van Gogh's letters - unabridged and annotated
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 20 letters relate to food-and-drink - malnutrition...Excerpt length: shorter longer  
Letter from Vincent van Gogh to Theo van Gogh
(c. 11 August 1883)
... life could be to preserve my health, I meant that there are circumstances when one has to choose between one's work and having nothing to eat, or between eating and dropping one's work (namely, when the work brings expenses and for the moment yields no profit). In some cases I prefer the former, and do not think I am wrong, for our work remains, but we do not, and the main thing is to create; I would rather have a few years of that than years of brooding over it and putting it off. And I said to Rappard then that for my part I thought there was truth in the mysterious saying, “whosoever will save his life shall lose it, but whosoever will lose his life for the Gospel's sake shall find it.” Adieu, boy, I hope to see you soon. With a handshake, Yours sincerely, Vincent ...
Letter from Vincent van Gogh to Theo van Gogh
(c. 15 December 1885)
... c. 15 December 1885 Dear Theo, Today for the first time I feel rather faint - I had painted a picture of “Het Steen” and went to show it to some dealers. Oh dear. Do try to keep me afloat these two weeks, for I want to paint some more figures. This morning I heard it said that some of those pictures I wrote you about had been sold privately - there was a rumour of 21,000 fr. I don't know if it is true, but at all events there was a crowd of spectators when I was there, and the exhibition for the raffle was also crowded. If there were more better things on view,...
Letter from Vincent van Gogh to Theo van Gogh
(c. 19 December 1885)
... one might have to earn something. But whatever and wherever I may want to start, of course I must have things to show. Because I need all my good spirits, all my vitality, I must confess I am afraid of feeling physically weak. I showed my view of “Het Steen” to another dealer, who liked its tone and colour, but he was too engrossed in making up his inventory, and besides, he has little room, but he asked me to come back after New Year's. It is just the thing for foreigners who want to have a souvenir of Antwerp, and for that reason I shall make even more city views of that kind. So yesterday I made a few drawings of a spot with a view of the Cathedral. I also made a little one of the Park. But I prefer painting people's eyes to cathedrals, for there is something in the eyes that is not in the cathedral, however solemn and imposing the latter may be - a human soul, be it that of a poor beggar or of a streetwalker, is more interesting ...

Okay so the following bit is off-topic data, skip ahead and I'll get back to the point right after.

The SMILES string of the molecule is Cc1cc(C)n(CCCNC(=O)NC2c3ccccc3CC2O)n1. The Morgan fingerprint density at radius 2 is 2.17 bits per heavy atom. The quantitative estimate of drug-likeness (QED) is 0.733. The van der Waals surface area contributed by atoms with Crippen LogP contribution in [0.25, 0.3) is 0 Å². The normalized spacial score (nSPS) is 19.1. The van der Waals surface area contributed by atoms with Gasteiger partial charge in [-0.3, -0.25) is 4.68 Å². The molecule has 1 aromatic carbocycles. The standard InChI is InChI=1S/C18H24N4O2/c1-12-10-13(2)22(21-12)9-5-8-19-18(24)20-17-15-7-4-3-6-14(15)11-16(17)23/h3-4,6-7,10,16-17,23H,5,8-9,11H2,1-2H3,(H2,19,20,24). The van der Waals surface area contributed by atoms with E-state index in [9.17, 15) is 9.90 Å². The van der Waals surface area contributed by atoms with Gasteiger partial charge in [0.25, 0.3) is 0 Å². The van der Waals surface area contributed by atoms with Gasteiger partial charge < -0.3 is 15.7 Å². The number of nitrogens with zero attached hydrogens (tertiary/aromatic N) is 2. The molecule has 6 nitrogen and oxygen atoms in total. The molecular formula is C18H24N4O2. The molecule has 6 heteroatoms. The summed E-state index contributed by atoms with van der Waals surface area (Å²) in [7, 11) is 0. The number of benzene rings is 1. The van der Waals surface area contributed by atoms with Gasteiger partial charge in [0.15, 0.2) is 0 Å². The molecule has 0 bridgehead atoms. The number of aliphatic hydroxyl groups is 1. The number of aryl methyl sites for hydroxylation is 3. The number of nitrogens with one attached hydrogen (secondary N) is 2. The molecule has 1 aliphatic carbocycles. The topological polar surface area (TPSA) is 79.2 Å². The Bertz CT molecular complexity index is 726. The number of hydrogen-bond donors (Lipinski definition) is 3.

Letter from Vincent van Gogh to Theo van Gogh
(28 December 1885)
... the only way to ensure real progress. I've discovered that my appetite has been held in check a bit too long and when I received your money I couldn't stomach any food. But I shall certainly do my best to remedy that. it doesn't take away from the fact that I have all my wits and energy about me when I'm painting. But when I'm out of doors, work in the open air is too much for me and I come over all weak. Well, painting is something that wears one out. However, Van der Loo [the van Gogh's doctor in Brabant] said, when I consulted him shortly before I came here, that I am reasonably strong après tout. That I needn't despair of reaching the requisite age to produce a complete body of work. I told him that I knew several painters who, for all their nervousness, etc., had reached the age of 60, or even 70, fortunately for themselves, and that I should like to do the same. I also believe that if one aims for serenity, and retains one's zest for...
Letter from Vincent van Gogh to Theo van Gogh
(c. 12-16 January 1886)
... sending me at least another 50 fr. At present I am losing weight, and moreover my clothes are getting too shabby, etc. You know yourself that it isn't right as it is. Yet I feel sort of confident that we shall pull through. But you wrote that if I fell ill, we should be worse off. I hope it will not come to that, but I should like to have a little more ease, just to prevent illness. Just think how many people there are who exist without ever having the slightest idea what care is, and who always keep on thinking that everything will turn out for the best, as if there were no people starving or completely ruined! I begin to object more and more to your pretending to be a financier, and thinking me exactly the opposite. All people are not alike, and if one does not understand that in drawing up accounts some time must have passed over the account before one can be sure to have counted right, if one does not understand this, one is no calculator....

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